Sipping at scale

By far the biggest challenge this crop of modern hydration brands face is convincing people that not only is hydration something they need to pay attention to, but also that they should try something other than water to fix it.

“Hydration is about fluid balance, it’s not just about water,” Sherwin says. “That is the biggest education problem that all of the hydration companies face.”

Cure, launched in 2019, based its recipe on the tried-and-tested WHO Oral Rehydration Solution, which has been in use since the 1970s. What Cure has done differently, compared to others, is replace all synthetic ingredients with natural alternatives, in line with what today’s wellness crowd clamors for. "Instead of using sugar and synthetic minerals, we use organic coconut water and Himalayan salt,” she says.

The company’s advisory board, listed on its website, is also packed with experts: one, Dr. Dana Cohen, has literally written the book on hydration.

Both Cure and No Days Wasted say they conduct third-party tests on every production run to make sure the product meets their standards.

Is it a cocktail, or is it a Cure Hydration sachet? (Photo: Cure Hydration)

Easy drinking

Getting people into the habit of tearing open electrolyte packets on a regular basis is another common challenge these brands share.

Here, the focus is both on flavor – watermelon and elderberry sound nicer than more vague citrus flavors – and added functionality. No Days Wasted, for example, adds immune-enhancing vitamins to its hydration sachets, while Hydrant offers a caffeine-boosted variant. Offfield’s hydration product aimed at runners contains CBD to combat muscle inflammation.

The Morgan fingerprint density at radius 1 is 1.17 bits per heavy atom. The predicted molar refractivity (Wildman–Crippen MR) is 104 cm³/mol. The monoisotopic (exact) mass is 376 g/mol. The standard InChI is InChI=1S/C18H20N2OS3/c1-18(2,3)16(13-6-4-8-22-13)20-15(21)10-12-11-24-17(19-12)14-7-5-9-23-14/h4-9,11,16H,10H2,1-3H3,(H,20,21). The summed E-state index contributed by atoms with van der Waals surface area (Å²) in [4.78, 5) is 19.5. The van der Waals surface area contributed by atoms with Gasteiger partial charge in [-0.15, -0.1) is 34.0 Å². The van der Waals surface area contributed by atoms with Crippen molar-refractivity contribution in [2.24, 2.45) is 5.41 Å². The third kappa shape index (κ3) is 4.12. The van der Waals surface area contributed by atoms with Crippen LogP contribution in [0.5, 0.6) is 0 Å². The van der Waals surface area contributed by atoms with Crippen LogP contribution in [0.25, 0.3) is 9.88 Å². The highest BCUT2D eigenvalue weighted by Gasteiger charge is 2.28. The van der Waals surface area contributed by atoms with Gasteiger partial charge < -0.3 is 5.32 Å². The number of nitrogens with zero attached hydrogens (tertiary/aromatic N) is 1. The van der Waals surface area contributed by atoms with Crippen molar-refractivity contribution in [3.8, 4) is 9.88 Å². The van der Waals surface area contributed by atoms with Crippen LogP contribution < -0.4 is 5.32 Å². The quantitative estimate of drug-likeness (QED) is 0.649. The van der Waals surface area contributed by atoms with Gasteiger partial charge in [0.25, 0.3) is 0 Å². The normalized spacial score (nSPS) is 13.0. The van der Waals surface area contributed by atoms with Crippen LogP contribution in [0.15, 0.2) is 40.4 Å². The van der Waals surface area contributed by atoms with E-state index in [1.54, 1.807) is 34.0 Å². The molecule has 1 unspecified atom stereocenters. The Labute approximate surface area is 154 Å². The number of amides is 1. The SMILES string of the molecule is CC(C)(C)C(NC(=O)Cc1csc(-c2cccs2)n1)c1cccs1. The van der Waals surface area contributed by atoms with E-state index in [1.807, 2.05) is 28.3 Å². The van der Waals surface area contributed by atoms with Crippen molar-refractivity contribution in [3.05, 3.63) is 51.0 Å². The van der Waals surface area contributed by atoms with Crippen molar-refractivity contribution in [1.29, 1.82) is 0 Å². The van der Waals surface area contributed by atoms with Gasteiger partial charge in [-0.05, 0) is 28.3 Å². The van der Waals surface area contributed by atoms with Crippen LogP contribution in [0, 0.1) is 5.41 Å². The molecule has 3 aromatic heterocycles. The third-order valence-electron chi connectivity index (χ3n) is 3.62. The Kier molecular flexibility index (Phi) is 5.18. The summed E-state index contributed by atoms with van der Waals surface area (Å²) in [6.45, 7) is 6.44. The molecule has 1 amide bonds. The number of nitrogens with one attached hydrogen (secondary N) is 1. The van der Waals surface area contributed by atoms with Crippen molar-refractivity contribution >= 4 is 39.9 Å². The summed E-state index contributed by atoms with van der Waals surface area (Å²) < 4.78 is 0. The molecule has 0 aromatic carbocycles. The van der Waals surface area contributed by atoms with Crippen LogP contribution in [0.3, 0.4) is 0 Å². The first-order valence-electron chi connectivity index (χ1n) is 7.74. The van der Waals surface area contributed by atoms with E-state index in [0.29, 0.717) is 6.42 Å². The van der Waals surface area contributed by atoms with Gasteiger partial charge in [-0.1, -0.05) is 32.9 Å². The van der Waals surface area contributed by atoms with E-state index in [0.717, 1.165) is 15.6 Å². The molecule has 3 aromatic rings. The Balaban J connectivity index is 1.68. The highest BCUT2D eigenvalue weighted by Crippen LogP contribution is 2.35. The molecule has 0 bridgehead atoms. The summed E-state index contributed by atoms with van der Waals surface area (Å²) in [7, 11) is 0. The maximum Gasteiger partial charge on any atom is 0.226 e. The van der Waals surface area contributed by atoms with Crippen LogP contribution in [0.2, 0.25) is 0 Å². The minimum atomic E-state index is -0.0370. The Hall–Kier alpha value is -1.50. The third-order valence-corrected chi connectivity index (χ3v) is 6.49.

The brands are also experimenting with ways they can support people’s existing routines. No Days Wasted’s Kumar says his customers often first engage with the brand with a specific use case in mind – nipping a hangover in the bud – but will often start adding hydration packets to their basket after becoming familiar with the concept of enhancing their tap water. “Hydration is really picking up steam,” he says. “Often we see customers ordering both products.”

Many are looking for ways to cut down on their caffeine intake – something improved hydration can help. “That two o clock wall you hit when the coffee’s worn off, that’s an important time to rip open a hydration pack, pour it in some water and drink it,” Kumar explains.

In February, Hydrant presented a rather counterintuitive use case for hydration sachets with the launch of a sleep product. Half an hour before bed, it recommends mixing up its magnesium and melatonin-packed powder with 8oz of water.

“We started getting customers reporting that they were drinking our regular hydration products before bed,” Sherwin explains. "So we made a fit-for-purpose product.”

“Everyone can benefit from adding electrolytes to their diet,” Picasso concludes. “We’re constantly losing fluids and minerals every minute of the day, and you need to replenish what you lose.”